“Manchester and [the city’s Development Services Department] are the only people in San Diego who think nothing changed downtown in the last 17 years,” said Cory Briggs, an attorney for San Diego Navy Broadway Complex Coalition, an activist group that sued over the project.
The Coastal Commission has not eased up on their questions.
It made similar requests, saying Manchester and the Navy are required to apply for a more recent coastal development permit than the one the commission issued in 1991. The commission is concerned the size of the project in the context of today’s downtown could cause harm to the shoreline. Manchester took up the dispute in a lawsuit he filed against the state agency.
However, on another point of dispute, Manchester backed off his plans to include condo hotels after the commission argued that their quasi-residential status conflicted with the Coastal Act.
Dealy is confident that Manchester will prevail in the litigation, and that the project will move out of the courtroom within the first five months of next year. In the fall, he expects to receive building permits from the city, in time for him to break ground on four of the seven buildings slated for the site in the early months of 2009.
As for 2007, Dealy prefers to play up the project’s accomplishments over the challenges it faces.
He cites the city’s approvals of schematics for the first four buildings as well as the redesigned layout of the plan as the significant gains for the project in 2007.
Among those buildings is the $160 million administrative headquarters for Navy Region Southwest. In addition, a 200,000-square-foot office building will be constructed to potentially house the suiting defense contractors that have offered to occupy the whole building, Dealy said.
“These are the defense contractors that want to come to the San Diego marketplace from Virginia and Maryland to be part of the Spawar industry,” Dealy said.
The two other buildings that will be included in the first phase are hotels. Manchester wants one to be a four-star hotel with 1,100 rooms and space for convention exhibits and corporate functions. The other hotel will be a 350-room “urban resort,” which is a luxury hotel with more amenities. Dealy said Manchester is considering several proposals that hotel franchises have made, but that they haven’t chosen the brands for the hotel.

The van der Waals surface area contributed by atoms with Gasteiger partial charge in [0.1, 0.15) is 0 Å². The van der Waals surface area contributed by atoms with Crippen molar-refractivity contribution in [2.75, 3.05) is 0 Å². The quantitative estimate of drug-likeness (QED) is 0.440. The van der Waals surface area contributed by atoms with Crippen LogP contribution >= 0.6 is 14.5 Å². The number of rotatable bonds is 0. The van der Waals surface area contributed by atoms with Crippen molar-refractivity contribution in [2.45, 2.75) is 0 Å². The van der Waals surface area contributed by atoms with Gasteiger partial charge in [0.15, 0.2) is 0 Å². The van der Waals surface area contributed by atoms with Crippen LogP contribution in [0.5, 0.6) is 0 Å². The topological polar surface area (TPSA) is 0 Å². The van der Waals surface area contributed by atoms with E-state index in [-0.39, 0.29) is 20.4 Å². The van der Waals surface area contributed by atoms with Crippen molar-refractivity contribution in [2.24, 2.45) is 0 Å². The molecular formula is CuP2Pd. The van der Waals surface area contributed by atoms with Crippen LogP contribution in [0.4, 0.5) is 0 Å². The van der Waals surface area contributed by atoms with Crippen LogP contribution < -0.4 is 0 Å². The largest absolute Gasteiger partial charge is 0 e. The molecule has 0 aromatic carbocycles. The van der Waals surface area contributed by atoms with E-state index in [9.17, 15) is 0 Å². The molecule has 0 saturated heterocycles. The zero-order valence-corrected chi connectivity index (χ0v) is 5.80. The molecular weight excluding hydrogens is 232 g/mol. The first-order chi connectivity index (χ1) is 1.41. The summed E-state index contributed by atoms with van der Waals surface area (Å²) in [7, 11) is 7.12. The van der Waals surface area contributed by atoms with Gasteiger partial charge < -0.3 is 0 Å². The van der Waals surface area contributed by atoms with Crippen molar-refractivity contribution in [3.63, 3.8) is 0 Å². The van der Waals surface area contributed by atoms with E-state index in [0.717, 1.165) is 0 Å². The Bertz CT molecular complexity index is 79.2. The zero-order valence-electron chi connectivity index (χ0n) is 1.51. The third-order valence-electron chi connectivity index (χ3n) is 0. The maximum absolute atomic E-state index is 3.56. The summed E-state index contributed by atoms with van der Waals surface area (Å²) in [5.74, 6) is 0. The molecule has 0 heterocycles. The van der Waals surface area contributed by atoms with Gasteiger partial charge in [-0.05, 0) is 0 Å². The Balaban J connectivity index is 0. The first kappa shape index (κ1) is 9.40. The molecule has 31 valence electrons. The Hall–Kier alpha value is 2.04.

Dealy said the most significant accomplishment was the city’s approval of a reconfigured master plan. To the chagrin of critics and even officials who tacitly support the project, the use of the buildings as hotels, offices and museum space could not be changed because of an agreement the city made with the Navy in 1992.
But Dealy said that some of his opponents, who wanted more activity around the buildings, will be pleased with the transformation of the “hodgepodge” promenade spanning the blocks into an “urban street” that he said will tie together the eight blocks worth of ground-level shops and restaurants. Dealy said that about 30 or 40 “high-end companies” have solicited Manchester about becoming tenants in the retail and restaurant space.
Michael Stepner, an urban planner and architect who has been critical of the project, said he hasn’t seen the redesign. But if Manchester is including an urban street along the lines of those seen in Santa Monica, Chicago or New York, it would be “a move in the right direction.”
“Anything that opens up the project to the waterfront more or encourages a pedestrian ambiance is an improvement,” Stepner said.
But Stepner and Ian Trowbridge, a retired scientist who has opposed Manchester’s plans, said they don’t believe such changes will salvage a project they find to be too dense and not accommodating enough for the general public.
“It still doesn’t do enough to change the development from being another extension of downtown that walls off residents from the waterfront,” Trowbridge said.